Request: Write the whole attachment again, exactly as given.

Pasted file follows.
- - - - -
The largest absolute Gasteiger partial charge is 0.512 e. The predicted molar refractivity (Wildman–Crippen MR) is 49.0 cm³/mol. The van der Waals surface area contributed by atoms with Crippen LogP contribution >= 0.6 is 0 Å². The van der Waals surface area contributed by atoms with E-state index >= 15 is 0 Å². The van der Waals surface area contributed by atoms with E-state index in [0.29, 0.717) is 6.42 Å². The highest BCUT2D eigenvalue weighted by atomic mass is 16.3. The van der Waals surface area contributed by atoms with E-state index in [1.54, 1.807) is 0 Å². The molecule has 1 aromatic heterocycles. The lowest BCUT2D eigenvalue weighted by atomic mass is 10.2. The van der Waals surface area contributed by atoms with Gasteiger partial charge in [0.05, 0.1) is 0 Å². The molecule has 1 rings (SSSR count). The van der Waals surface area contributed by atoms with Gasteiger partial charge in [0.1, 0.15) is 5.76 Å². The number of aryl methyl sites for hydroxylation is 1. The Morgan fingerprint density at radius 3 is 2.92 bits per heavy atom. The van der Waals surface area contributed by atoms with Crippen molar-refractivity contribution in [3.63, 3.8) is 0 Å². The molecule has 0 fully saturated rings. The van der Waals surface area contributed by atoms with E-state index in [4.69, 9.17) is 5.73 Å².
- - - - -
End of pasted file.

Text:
The largest absolute Gasteiger partial charge is 0.512 e. The predicted molar refractivity (Wildman–Crippen MR) is 49.0 cm³/mol. The van der Waals surface area contributed by atoms with Crippen LogP contribution >= 0.6 is 0 Å². The van der Waals surface area contributed by atoms with E-state index >= 15 is 0 Å². The van der Waals surface area contributed by atoms with E-state index in [0.29, 0.717) is 6.42 Å². The highest BCUT2D eigenvalue weighted by atomic mass is 16.3. The van der Waals surface area contributed by atoms with E-state index in [1.54, 1.807) is 0 Å². The molecule has 1 aromatic heterocycles. The lowest BCUT2D eigenvalue weighted by atomic mass is 10.2. The van der Waals surface area contributed by atoms with Gasteiger partial charge in [0.05, 0.1) is 0 Å². The molecule has 1 rings (SSSR count). The van der Waals surface area contributed by atoms with Gasteiger partial charge in [0.1, 0.15) is 5.76 Å². The number of aryl methyl sites for hydroxylation is 1. The Morgan fingerprint density at radius 3 is 2.92 bits per heavy atom. The van der Waals surface area contributed by atoms with Crippen molar-refractivity contribution in [3.63, 3.8) is 0 Å². The molecule has 0 fully saturated rings. The van der Waals surface area contributed by atoms with E-state index in [4.69, 9.17) is 5.73 Å².